But after a break away with Katie she talked me round and made me realise that you can never give up on chasing your dream because if you do that then what are you living for?

So when I came back from Turkey I set about opening my own training facility, to cut a long story short one thing lead to another and 3 years later here we are.

I think I have two dreams in my life, one is Platform and the other is to become a champion, sir.

Platform has been on one hell of a journey. From complete zero three years ago to now where it is in a really great place. Our community is thriving and there is a really great team around the place which is why I feel like it is the right time to get back on the road to tackle my other dream.

And I have a long way to go, but much the same as the way I tackled Platform I am ready for the road ahead.
  

So how am I preparing to get back in the ring?

My training is planned out and is split into a few different phases and each of those is broken in to a few parts.

This has been worked out based upon what needs conquering the most and where I need to spend the most time.

As with any preparation for a sport it is broken in to four key parts:

Technical training, fitness training, strength + power training and nutrition.

Technically I am pretty good. I don’t say that meaning I am the complete fighter but rather in the grand scheme of things and where I can develop my performance the most over the next 4 months technically I am not going to develop that much.

The main thing I need to focus on here is getting the ring rust off and getting my timing back doing plenty of sparring and pad work. This week I have felt incredibly sharp and powerful which is a great thing but it’s easy to feel that way when punching a bag.

It’s a different kettle of fish in sparring and I am happy to say that I’ll be doing my first competitive spar in probably over 2 years on Wednesday next week (28th November).

This sparring session has come a bit out of the blue as I didn’t intend to begin sparring until mid December when I am out of my volume phase (more on that below) but I couldn’t turn it down as it is with a previous ABA Champion at Super Heavyweight who is on a comeback trail too, perfect scenario for us both.

The biggest challenge I have is to bring my weight down and that is something I have begun with and will have to keep chipping away at until I get in the ring.

I have around 20kg to lose across the 4 and a bit months, easily achievable but it does mean I am going to have to suffer with reduced recovery due to the reduced calories between sessions and a lot of soreness, particularly in the start of the program as I am in a heavy volume phase.

Bringing my weight down should be easy enough with the amount of exercise I am doing but where it is going to be difficult is balancing fuelling my exercise and not consuming too much with how sore/ hungry I’ll feel from training so that I hit maintenance.

I can’t give too much away with exactly how we do this as it is something we are highly specialist in in Platform and we have developed our methods and systems over the last few years.

It has taken some trial and error for myself to find the right calorie target between the days I rest, train once or train twice so that I recover but also drop fat but I am starting to hit a good place with this now and tightening up the numbers and macro breakdown around my sessions.

For my fitness training, unsurprisingly I am focusing on boxing training – skipping, bag work, pad work and when I can, as mentioned above, sparring.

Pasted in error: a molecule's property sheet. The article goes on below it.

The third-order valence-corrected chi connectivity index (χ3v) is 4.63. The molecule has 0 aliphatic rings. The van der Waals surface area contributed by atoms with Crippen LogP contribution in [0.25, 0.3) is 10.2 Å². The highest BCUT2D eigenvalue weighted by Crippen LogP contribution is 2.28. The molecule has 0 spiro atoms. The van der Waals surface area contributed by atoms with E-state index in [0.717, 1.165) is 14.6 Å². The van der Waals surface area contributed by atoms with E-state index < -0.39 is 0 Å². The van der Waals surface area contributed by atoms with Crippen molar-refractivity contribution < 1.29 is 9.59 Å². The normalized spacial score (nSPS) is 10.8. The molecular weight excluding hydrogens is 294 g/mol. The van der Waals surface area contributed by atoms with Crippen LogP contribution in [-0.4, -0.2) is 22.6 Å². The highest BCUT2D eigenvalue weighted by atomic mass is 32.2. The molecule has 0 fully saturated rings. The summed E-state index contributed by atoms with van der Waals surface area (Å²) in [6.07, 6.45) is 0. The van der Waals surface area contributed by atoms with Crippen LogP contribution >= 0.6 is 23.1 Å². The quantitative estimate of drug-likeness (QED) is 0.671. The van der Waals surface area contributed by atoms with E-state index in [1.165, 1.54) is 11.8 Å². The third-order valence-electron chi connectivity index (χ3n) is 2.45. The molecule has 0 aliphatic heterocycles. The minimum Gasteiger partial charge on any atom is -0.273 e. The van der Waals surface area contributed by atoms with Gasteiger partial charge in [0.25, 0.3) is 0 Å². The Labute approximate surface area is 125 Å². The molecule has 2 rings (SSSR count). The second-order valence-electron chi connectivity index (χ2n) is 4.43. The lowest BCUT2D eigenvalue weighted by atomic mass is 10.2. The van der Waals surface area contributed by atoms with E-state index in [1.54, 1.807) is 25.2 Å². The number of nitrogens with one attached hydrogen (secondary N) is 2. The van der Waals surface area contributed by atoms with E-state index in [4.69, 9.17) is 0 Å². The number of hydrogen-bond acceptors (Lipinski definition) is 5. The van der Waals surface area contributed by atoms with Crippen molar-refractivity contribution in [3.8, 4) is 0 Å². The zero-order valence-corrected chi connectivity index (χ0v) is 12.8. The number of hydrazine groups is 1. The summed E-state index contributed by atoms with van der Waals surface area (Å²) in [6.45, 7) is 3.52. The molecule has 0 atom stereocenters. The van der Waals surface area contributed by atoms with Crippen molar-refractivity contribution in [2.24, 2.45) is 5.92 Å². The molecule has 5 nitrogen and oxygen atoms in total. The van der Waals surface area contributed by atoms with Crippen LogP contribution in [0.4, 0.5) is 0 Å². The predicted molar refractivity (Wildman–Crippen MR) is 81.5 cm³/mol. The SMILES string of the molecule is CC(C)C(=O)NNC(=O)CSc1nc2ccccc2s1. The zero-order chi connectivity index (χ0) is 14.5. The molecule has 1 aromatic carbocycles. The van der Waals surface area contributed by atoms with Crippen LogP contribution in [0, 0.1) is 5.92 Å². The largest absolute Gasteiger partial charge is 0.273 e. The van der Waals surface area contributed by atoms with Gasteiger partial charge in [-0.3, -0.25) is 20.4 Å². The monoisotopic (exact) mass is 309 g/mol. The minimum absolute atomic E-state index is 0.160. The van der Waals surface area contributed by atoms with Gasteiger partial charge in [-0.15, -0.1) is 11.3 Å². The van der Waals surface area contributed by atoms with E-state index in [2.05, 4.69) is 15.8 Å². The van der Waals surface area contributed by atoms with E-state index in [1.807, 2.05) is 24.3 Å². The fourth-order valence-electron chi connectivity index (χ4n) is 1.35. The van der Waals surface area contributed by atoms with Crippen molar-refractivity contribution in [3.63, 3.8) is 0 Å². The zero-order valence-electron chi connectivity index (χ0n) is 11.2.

Currently I am in a heavy volume phase for both my cardio and my lifting – think of a long term training program for both fitness and strength and power like building a pyramid.

You need to build a solid base at the bottom and then as it builds up (towards the event) the volume begins reducing and the exercise gets more intense.

My favourite analogy here is, ‘you can’t fire a cannon off a rowing boat’.

I am doing 3 boxing sessions per week as research shows this is optimal for the return in cardiovascular fitness. I am then doing 3 optional extra fitness sessions depending on how my body feels to speed up fat loss and add on to the cardio development – although there is diminishing returns beyond the three boxing sessions so that’s why they are optional.

A point to make here is that my technical training and fitness training are separate. So any technical pad work or sparring I do is separate from the 3 fitness sessions.

I need to make sure that during these sessions the intensity has my heart rate above 90% of maximum for 16 accumulative minutes.

Initially I started with 3-4x 2 minute rounds of skipping and bag work but I have built up both the number of rounds and the intensity of them where I am now doing 6 of each with a few rounds of fitness pads to finish. I will begin to increase round length over the next week as I begin to really build my aerobic base.

For my S and C training I am also in a large volume phase. This is a non-specific block of training with the goal of developing my work capacity so that when I get more sport specific and move through my strength and then power phases as I approach fight night I have the tolerance there to do those sessions without serious fatigue and/ or injury.

I am doing a much shorter volume phase (4 weeks) than I would do with another fighter in the same scenario (usually 8 weeks+ split in to 2 parts) because I have been doing a lot of lifting over the last year or so and its just a case of tightening up my conditioning so that I can point it in the right direction.

I have developed well over the first 2 weeks and I am happy with where I am at already. I will be working through this phase until the 3rd week in December where I will switch the way I am working as I make my way up the pyramid.

I will drop in to a strength block with my S+C and do more intense cardio.

I already can’t wait to finish this phase, man I am sore!

That’s quite a comprehensive review of where I am at right now.

It’s been a long journey to this point from when I last got in the ring but I am determined that with this preparation when I get back in the ring next year I pick up exactly where I left off 6 years ago, bulletproof.

Thanks for reading,

Mark.